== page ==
Glacier NP Day 3

IMG_071831 June 2016 – This morning we visited with a ranger about where to hike. Avoiding the “bear sighting” notices, we decided on the Rocky Point Trail. It is a short 1.9 miles with a moderate elevation gain of 350 feet. The trailhead begins from the North Fork Road near the Fish Creek Campground. There is plenty of parking with only one other vehicle already there. That means someone is ahead of us … good for the bears.

Shortly after we enter the trail we cross over Fern Creek.


At about a third of the way we begin to get a view of Lake McDonald. There is a short trail that leads down to the shore. This allows stunning views of the mountain range in the Sperry Glacier region.

We reach a high point for a look in the other direction just before the halfway marker. Heading downhill on the path. That is short-lived as we now have a very steep climb on about 30 yards.

Along the path we notice the scorched trees as a result of the Robert Fire in 2003 that burned about 40,000 acres. The flames reached a height of 500 feet along the northern portion of the trail. We can see the beauty of the process of regeneration as many of the new saplings are 5-6 feet tall. Among these are Douglas fir, lodgepole pine, western larch and ponderosa pine growing in soils enriched with nutrients from ash.

IMG_0711We cross paths with a couple of other hikers just at the Fish Creek Campground. Shortly after we come upon our only wildlife spotting. A ruffed Grouse with four of her chicks are scratching around for a meal. She is very calm given our proximity and allows us a photo op.

Lake McDonald Lodge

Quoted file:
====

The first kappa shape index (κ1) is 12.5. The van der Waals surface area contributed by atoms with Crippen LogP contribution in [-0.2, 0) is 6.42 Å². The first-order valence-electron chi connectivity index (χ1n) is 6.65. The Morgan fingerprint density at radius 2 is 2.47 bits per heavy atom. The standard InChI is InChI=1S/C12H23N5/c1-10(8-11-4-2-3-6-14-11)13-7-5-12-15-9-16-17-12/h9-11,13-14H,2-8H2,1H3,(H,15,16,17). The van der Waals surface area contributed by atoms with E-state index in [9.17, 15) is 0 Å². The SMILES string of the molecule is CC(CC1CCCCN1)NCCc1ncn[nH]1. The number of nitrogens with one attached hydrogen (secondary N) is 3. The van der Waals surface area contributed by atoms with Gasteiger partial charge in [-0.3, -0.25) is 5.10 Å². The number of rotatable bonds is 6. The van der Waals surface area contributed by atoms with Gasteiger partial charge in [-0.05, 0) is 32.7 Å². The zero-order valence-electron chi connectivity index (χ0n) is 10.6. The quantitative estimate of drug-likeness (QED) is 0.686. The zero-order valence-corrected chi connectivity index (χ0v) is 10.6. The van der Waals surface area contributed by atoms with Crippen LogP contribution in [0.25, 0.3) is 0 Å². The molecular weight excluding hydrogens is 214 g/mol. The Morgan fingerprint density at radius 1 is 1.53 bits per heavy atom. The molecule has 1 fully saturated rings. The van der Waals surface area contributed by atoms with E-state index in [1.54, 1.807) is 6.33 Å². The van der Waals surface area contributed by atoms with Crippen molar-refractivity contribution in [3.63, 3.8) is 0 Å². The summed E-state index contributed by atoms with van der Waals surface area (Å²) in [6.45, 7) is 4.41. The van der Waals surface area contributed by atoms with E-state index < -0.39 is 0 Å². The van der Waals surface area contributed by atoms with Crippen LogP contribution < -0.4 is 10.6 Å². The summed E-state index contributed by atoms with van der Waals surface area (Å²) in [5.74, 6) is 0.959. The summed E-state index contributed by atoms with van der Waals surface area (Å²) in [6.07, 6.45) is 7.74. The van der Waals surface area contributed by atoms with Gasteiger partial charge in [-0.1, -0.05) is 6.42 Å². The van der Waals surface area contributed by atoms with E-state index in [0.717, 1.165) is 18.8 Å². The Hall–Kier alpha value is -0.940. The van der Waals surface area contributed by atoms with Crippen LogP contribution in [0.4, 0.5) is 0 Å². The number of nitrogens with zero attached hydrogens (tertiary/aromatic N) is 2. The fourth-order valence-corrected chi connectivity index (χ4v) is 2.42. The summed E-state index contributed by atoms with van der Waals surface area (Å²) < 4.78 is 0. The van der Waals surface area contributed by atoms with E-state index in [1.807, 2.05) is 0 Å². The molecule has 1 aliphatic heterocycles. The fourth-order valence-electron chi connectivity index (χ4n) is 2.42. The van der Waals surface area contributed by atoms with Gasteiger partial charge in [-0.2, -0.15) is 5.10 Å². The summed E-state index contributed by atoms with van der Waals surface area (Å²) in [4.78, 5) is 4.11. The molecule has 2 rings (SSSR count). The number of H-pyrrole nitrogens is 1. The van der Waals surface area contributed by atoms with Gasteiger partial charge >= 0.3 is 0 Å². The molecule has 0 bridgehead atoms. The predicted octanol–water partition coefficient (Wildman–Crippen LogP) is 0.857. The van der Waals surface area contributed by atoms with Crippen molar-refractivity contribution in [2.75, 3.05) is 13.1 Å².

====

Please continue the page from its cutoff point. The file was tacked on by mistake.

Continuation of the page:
Later that evening we left the KOA for the Lodge and dinner at Russell’s fireside Restaurant in Lake McDonald Lodge. About a half mile down the road turns sharply to the right. As we come out of the turn a Grey Wolf darts across our path. It moved so quickly that we only got a brief look, and, of course, no chance for a photo. I add this from the internet as the closest to what we saw. i later confirmed the sighting with a ranger.


Now, we did not stay at the Lodge. A person who did was on the Red Jammer tour with us. She did not speak highly of it, but the location is great. You can go to Trip Advisor to get the scoop. Still, it comes with quite a history.IMG_0189 Built in 1913 it was originally named the Lewis Glacier Hotel after its builder John Lewis. The name changed to Lake McDonald Lodge in 1957. It was designated as a National Historic Landmark in 1987. Built in the method of a Swiss chalet, popular at that time, the ambiance reflects its style with mounted elk and moose heads, wolf, eagles and other game across the walls. Each floor has a couple of oil paintings depicting Indian life. Overall, one can imagine a hunting party sitting around the huge open fireplace telling stories of the day.

We dined at Russell’s Fireside Restaurant, although it was a bit warm for a fire. Even though we had a wait of 30 minutes, the dining room was half empty throughout our meal. Becky ordered the Oregon Dungeness Crab Stuffed Alaska Pollock with Parslied Fingerling Potatoes and I the Montana Highland Lamb Chops Rosemary Garlic Demi-Glace with Fingerling Potatoes as well. With a bottle of an Oregon Pinot to begin I must say that the meal was quite tasty.

We returned to the KOA for our nightly delight of huckleberry ice cream. As I said in an earlier account, this stuff is addictive. Afterwards we began stowing items for our early departure tomorrow.


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